You can clear a battlefield without firing a shot, for instance, or prep a battlefield before initiating gunplay, or ignore the battlefield outright in some instances. What happens if you disrupt that guard? Distract another? Can you get two or three to walk under that droppable shipping container? Send the lot off to one side of the field so you can sneak down the other side? And failure’s never a penalty. It’s a reward, an opportunity to poke the beehive with a different stick. Battles — the ones that take place as walled-off tactical vignettes, anyway — are the best parts of Watch Dogs.

The hackable city-scape makes less of an impression. The idea here’s that you’re playing Grand Theft Auto, racing cars, trucks and motorbikes around the city, usually to get away from the cops or enemy fixers (the game’s slang for hackers), only you’re able to hack canal bridges, traffic lights, security gates, helicopters in pursuit, steam pipes, spike strips and “blockers” that erupt from the street like jail bars. It’s cool the first two or three times you confound a scrum of pursuers, but enemies in the game are dogged enough that hacks only slow them down a bit — even at lower notoriety levels, they’re incredibly hard to shake. And once you realize the A.I. can’t swim or do much over water, every chase becomes a beeline to the lake (someone forgot to give the police speedboats).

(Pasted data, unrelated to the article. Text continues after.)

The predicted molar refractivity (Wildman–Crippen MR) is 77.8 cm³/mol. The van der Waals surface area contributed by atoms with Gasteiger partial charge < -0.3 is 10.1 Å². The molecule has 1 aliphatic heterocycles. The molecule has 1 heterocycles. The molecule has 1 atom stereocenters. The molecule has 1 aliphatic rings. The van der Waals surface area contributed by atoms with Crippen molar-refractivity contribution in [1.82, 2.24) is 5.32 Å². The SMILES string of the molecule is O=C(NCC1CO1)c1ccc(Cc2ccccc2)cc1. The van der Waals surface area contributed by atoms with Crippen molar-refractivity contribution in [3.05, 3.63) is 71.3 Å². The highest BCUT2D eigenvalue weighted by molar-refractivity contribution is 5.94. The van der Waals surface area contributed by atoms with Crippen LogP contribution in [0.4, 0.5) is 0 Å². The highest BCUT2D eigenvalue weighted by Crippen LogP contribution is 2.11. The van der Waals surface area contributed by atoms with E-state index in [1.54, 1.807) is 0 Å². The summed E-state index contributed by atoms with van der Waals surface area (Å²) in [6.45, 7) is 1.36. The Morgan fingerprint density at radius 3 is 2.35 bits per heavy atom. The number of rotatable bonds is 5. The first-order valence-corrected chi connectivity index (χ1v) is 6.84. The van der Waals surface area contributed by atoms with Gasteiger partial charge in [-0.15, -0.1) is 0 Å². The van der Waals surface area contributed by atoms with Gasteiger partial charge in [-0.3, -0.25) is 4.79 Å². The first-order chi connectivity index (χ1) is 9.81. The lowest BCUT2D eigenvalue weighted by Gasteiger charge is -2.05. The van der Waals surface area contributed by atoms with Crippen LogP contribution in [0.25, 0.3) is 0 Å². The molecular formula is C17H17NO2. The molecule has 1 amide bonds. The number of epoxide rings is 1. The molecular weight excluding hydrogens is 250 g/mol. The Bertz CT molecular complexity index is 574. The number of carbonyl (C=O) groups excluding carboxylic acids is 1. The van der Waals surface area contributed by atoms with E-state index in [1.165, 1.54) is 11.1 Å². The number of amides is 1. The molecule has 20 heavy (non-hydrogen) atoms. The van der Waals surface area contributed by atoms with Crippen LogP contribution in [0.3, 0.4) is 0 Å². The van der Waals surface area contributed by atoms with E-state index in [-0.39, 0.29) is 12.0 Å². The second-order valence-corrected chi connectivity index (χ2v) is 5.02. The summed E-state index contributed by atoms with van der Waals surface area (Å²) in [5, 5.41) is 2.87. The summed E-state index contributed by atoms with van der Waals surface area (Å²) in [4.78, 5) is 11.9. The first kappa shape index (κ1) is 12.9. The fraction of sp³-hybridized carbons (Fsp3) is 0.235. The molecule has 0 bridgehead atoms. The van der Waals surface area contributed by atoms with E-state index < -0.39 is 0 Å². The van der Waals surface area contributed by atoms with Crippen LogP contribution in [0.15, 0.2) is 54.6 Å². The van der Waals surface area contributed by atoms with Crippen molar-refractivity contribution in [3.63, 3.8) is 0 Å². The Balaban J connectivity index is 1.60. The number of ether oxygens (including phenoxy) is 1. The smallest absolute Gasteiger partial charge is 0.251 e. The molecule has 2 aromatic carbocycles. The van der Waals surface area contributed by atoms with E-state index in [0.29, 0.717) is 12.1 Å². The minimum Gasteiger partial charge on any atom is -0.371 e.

The rest feels pretty much like any other Ubisoft game, the world filled with optional activities — most of which you’ve seen before — when you’re not working through the story. The obligatory augmented reality and QR code games put in an appearance, the latter one of the Riddler’s line-of-sight matching puzzles lifted from the Batman Arkham series. There’s Assassin’s Creed‘s city tour mini-game as well as the same old towers you’ll have to breach to unlock regional content. You can follow side-investigations down their little rabbit holes, intercept convoys, thwart random crimes, infiltrate gang hideouts, play chess, and of course buy clothes and weapons and crafting supplies that’ll let you jury rig IEDs and grenades or scramble police scans.